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How the Locarno Film Festival is reinventing itself

  • August 06, 2020

Each year in August, shortly after sunset, 8,000 film fans normally take their seats in the Piazza Grande in Locarno, Switzerland to watch the evening’s cinematic selection. Located on the shores of majestic Lake Maggiore, the large square is transformed into a spectacular open-air cinema during the Locarno Film Festival, one of the most renowned and longest-running independent film festivals in the world.

Yet, as in many areas of the cultural realm, from music festivals to opera performances, the coronavirus pandemic has caused plans to change, and the 2020 festival, which takes place August 5th to 15th, won’t happen in its usual form. Yet, cancelled it most certainly is not.

At the peak of the outbreak, the festival’s leadership decided to forgo the planned program and instead present a slimmed-down virtual version with a jazzy new title. Instead of the 73rd Annual Locarno Film Festival as tradition would have it called, it now has the forward-thinking title: “Locarno 2020: For the Future of Films.” These are unique times, to say the least, and this year’s Locarno Film Festival is sure to be unlike any other.

With social distancing measures loosened in Switzerland, artistic director Lili Hinstin and her team are attempting a hybrid approach. In addition to screening films online, three local cinemas will be playing festival selections. Yet there will be no large screenings in Piazza Grande, since so many eager cinemagoers gathered in one place could cause the virus to spread. The competition, as well as the awarding of the grand prize, the Golden Leopard, will not take place this year.

The Golden Leopard will not be awarded this year at the Locarno International Film Festival: picture of the award on a pedestal (Locarno Film Festival)

The Golden Leopard will not be awarded this year at the Locarno International Film Festival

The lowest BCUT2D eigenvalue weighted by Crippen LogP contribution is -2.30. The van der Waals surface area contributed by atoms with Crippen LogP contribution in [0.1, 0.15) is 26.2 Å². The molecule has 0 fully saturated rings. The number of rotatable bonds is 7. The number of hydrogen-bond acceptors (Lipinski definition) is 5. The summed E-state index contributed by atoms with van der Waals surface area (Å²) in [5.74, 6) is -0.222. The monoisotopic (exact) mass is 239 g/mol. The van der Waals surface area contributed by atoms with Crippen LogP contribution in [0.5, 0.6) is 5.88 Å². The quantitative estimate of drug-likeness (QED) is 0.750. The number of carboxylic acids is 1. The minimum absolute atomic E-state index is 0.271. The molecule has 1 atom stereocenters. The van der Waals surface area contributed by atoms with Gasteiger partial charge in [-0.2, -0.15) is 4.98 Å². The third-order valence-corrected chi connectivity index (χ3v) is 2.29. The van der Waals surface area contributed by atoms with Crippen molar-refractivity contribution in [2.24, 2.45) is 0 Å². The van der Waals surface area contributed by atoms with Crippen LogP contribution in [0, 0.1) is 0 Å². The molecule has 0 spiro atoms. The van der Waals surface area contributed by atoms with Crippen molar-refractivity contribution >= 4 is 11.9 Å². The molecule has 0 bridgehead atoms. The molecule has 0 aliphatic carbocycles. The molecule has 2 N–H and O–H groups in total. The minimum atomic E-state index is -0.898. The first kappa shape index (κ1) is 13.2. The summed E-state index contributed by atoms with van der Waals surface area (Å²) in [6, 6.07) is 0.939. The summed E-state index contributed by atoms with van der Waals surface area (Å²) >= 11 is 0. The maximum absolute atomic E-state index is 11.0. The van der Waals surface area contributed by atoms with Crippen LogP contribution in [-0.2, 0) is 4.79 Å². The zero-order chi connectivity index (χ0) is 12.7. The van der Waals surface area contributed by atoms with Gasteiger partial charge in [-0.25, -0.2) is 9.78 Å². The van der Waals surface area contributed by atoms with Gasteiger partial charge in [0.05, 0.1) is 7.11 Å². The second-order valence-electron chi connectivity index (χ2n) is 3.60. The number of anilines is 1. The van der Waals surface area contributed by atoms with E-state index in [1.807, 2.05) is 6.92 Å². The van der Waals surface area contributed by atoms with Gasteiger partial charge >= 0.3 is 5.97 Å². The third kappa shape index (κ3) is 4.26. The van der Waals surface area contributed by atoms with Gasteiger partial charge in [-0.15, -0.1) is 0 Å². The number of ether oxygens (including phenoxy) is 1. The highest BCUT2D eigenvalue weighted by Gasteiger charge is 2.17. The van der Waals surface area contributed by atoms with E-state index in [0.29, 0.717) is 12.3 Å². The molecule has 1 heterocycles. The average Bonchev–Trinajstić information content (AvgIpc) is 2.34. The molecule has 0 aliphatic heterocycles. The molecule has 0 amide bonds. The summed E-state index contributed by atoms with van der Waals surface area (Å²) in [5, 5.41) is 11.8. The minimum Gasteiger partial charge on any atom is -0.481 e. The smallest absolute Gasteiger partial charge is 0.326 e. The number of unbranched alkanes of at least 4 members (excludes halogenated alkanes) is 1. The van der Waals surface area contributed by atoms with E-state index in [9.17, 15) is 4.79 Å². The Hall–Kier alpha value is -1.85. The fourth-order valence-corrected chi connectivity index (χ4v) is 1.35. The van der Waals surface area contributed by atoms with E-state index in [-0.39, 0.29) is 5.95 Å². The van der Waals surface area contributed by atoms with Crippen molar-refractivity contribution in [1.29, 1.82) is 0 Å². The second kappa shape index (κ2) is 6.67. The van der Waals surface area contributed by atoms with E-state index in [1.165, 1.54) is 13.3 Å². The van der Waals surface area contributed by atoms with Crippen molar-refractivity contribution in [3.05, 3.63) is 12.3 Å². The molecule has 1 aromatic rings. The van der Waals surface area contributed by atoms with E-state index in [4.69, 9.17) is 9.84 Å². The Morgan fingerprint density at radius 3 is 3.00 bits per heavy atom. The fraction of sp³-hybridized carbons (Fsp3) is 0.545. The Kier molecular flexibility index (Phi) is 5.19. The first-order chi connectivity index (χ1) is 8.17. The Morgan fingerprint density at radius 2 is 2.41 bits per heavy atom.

Rescuing films in progress

Yet although there will be no top prize-winner, some productions will nonetheless receive much-needed financial support. The newly launched “The Films After Tomorrow” series includes 20 films, ten international and ten Swiss, which were forced to abandon production due to the pandemic, and which now face large financial challenges. More than 500 film projects from about 90 countries were submitted for consideration.

As to be expected, no finished films will be screened as part of this section and the jury will have to make its decision based on the description of the films and declarations of intent written by each film’s director, as well as financial planning information. Meetings to determine the winner are virtual, and projects stand a good chance of winning funding: five projects will be chosen in both the international and national selections.

As for the tangible festival offerings, about 100 screenings will be held in local venues, including the Pardi di Domani short film competition, the Open Doors retrospective section and Surprise Films, where audiences find out what they are about to see when the screening begins.

First film festival since Berlinale

The festival opens with First Cow by Kelly Reichardt, an independent filmmaker from the US. The selection was symbolic: the film was last shown at the Berlinale, where it debuted, and was one of the last moments “in which cinema could still be experienced as a grand collective experience by a large audience” festival organizers said.

Luckily, none of the Locarno Film Festival sponsors dropped out this year despite the slimmed-down offerings, shrinking audience numbers and the anticipated low media coverage. Virtual festival-goers are called upon to support the film world. A limited number of tickets for films screened online are offered free of charge, although donations are suggested. The proceeds will go to selected independent cinemas in Switzerland.

The festival will wind up with nine short films Swiss directors made during the pandemic lockdown.

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